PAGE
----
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European Patents Now Valid in Georgia

15-Jan-2024 | Source : The European Patent Office (EPO) | Visits : 967

MUNICH - The validation agreement between the European Patent Organization and Georgia enters into force. As a result, applicants will be able to validate their European patent applications and patents granted by the European Patent Office (EPO) in Georgia, even though the country is not a contracting state to the European Patent Convention. The accompanying technical cooperation between the EPO and the National Intellectual Property Center of Georgia, SAKPATENTI, will bolster the development of Georgia’s national patent system and further foster innovation in a very dynamic environment, a press release stated by EPO.

EPO President António Campinos highlighted the significance of this cooperation milestone: “The entry into force of the validation agreement with Georgia broadens the appeal of the European patent system. It will further reduce processing times and costs for applicants, as well as the administrative burden for the National Intellectual Property Center of Georgia, while guaranteeing the highest levels of legal certainty for those seeking patent protection in Georgia.”

Patent protection in up to 45 countries on the basis of a single European patent application

Originally signed in November 2019, this validation agreement is the fifth of its kind to enter into force following those concluded between the European Patent Organization and Morocco, the Republic of Moldova, Tunisia, and Cambodia. With the current agreement’s entry into force and the extension agreement with Bosnia and Herzegovina, the number of countries for which patent protection can be obtained on the basis of a single European patent application rises to 45.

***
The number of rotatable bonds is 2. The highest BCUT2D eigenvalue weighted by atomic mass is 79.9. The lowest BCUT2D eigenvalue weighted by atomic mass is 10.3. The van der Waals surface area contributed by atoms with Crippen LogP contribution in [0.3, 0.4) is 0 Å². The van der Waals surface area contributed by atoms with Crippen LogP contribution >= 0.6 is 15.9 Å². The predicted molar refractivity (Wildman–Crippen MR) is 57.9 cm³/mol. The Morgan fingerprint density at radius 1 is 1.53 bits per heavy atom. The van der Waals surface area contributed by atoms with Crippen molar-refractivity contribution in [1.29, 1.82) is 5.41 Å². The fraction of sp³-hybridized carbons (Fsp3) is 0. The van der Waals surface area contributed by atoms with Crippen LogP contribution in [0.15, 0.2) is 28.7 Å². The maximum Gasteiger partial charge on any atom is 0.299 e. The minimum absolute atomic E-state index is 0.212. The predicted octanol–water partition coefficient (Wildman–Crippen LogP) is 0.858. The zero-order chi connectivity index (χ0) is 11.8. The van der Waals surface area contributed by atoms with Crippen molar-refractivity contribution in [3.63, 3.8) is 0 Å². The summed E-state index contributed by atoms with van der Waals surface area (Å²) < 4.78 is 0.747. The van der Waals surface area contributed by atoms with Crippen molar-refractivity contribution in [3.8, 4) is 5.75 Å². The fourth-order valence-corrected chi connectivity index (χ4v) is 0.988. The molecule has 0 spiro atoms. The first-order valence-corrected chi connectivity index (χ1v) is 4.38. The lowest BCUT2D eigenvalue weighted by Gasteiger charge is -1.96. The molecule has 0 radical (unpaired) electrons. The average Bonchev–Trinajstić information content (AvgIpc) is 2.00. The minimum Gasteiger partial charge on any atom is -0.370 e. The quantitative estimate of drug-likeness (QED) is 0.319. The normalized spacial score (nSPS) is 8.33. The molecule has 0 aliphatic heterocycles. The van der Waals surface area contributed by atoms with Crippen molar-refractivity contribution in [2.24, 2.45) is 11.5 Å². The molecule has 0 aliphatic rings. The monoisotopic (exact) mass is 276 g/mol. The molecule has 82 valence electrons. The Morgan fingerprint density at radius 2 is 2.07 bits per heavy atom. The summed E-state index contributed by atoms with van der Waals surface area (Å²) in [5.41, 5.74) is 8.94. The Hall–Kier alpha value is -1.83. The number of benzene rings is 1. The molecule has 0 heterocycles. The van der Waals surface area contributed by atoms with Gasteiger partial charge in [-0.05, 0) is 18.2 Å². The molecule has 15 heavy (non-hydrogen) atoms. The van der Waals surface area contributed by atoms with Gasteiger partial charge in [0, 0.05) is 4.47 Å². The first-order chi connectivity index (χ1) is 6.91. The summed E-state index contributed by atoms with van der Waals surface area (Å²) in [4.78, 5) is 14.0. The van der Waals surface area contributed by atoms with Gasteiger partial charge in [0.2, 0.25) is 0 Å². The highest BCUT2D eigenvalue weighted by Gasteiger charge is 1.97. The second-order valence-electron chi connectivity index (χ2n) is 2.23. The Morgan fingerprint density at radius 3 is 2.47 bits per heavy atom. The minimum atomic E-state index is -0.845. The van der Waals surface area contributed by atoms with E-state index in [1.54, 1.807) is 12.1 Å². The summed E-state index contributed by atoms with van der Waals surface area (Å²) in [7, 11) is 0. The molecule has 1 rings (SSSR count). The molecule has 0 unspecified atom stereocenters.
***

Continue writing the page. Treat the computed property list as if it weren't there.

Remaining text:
Under validation agreements, countries that are not European Patent Organization member states benefit from the EPO’s centralized grant procedure to obtain high-quality patents in a timely manner with the search and examination carried out by the EPO's highly qualified examiners. These agreements provide applicants with a simple and cost-effective springboard for legal certainty in a growing number of jurisdictions, even if they are not part of the European Patent Organization.

Boosting Georgian innovation

According to a World Bank memorandum from August 2023, Georgia became the second fastest growing economy in Europe and Central Asia over the past decade, with growth averaging 5.2% in per capita terms during the period from 2010 to 2019 and the country seeing its poverty rate almost halved during the same period. However, the memorandum also indicates that Georgia’s future growth prospects will be impacted by common global challenges, including stagnant firm-level productivity as well as skills gaps and mismatches. In addition to making the country a more attractive market to European patent holders, this validation agreement can also help address such challenges by helping to facilitate technology transfer.

 
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